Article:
He was flying out of Yuma County Airport in Yuma, Ariz. Half the base was civilian and the other half was military. They were part of the U.S. Air Defense Command.
“Yuma was a decommissioned Air Force Base from World War II being used as an Air Force gunnery range during the Korean War era,” he explained. “There were not many buildings left on the base. We lived in tents in the desert. We had to contend with a bunch of desert creatures, particularly ‘sidewinders’ and scorpions.
“It was cold at night and hot as hell during the daytime. Before you climbed in your bunk in a tent in the desert at night you felt around for creatures who liked the warmth of your blankets,” Wade said.
“When I got to Yuma they were doing target practice using old P-51 ‘Mustangs” fighters from World War II. We would pull targets and fighter pilots from all over the country came to Yuma to fly our P-51s and test their fighting skills,” he said.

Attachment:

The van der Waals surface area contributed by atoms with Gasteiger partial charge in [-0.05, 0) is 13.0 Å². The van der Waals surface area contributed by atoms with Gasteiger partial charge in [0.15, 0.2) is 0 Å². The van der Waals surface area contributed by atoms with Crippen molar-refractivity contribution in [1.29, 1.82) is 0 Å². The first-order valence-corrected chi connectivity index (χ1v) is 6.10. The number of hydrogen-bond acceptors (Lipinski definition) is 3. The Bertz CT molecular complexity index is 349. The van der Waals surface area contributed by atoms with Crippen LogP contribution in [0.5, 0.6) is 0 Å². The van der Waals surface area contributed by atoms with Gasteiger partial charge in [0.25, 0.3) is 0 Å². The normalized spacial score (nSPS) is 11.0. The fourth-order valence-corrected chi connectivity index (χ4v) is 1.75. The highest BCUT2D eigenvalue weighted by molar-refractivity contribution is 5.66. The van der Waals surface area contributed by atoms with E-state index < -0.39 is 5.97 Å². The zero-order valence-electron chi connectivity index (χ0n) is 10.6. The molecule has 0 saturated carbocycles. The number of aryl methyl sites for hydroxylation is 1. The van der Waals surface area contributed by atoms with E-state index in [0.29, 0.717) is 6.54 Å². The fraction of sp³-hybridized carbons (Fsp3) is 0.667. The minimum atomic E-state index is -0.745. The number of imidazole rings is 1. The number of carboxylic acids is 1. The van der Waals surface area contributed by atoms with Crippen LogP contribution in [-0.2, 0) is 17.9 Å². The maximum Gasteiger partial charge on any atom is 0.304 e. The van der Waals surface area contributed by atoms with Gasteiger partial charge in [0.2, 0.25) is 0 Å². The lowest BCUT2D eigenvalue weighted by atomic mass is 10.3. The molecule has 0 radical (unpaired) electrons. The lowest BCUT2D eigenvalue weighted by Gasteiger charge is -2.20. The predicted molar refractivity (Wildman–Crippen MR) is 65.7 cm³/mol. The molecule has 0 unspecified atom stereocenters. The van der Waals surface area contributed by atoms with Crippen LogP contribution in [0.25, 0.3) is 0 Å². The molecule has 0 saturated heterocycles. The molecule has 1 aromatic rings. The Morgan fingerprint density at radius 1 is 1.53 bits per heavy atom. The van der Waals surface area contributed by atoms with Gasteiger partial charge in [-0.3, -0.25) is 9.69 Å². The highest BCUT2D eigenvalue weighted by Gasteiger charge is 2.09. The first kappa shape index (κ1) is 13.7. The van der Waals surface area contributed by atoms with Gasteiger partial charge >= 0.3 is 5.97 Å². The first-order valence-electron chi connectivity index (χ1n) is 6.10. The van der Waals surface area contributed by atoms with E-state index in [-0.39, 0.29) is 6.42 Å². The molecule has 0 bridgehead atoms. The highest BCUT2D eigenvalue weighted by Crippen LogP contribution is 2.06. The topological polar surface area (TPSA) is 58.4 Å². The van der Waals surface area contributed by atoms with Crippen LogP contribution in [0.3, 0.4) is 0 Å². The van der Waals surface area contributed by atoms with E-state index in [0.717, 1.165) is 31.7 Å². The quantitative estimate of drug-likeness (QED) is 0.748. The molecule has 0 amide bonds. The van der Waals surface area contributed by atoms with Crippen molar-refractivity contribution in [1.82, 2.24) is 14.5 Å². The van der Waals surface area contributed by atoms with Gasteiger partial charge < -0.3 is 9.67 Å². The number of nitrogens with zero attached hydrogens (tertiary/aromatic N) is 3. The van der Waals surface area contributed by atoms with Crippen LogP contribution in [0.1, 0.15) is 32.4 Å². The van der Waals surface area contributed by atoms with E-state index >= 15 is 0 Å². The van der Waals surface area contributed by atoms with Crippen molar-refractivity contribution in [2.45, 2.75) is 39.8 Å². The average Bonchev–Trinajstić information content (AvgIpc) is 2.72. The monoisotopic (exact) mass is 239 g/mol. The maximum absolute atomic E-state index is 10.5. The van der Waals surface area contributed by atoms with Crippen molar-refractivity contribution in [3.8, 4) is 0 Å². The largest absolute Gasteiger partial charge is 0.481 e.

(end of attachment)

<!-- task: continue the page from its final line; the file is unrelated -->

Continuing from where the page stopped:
“To say the least, the US Air Defense Command wasn’t very secure. We finally got F-94C jet fighters with rocket pods on their wings to fly for target practice to replace the P-51s,” Wade said. Then we got F-86Ds that had rocket pods on the ends of each wing and no machine-guns.
“I was told they were looking for someone to go to the Lockheed Factory in California and be trained as an armament expert on the rocket pod system on the F-94Cs. They chose me to send.
“I was flown to Lockheed’s home base by a young Naval Academy graduate, Lt. James Irwin. Later in life he would be one of our astronauts who went to the moon,” Ward said.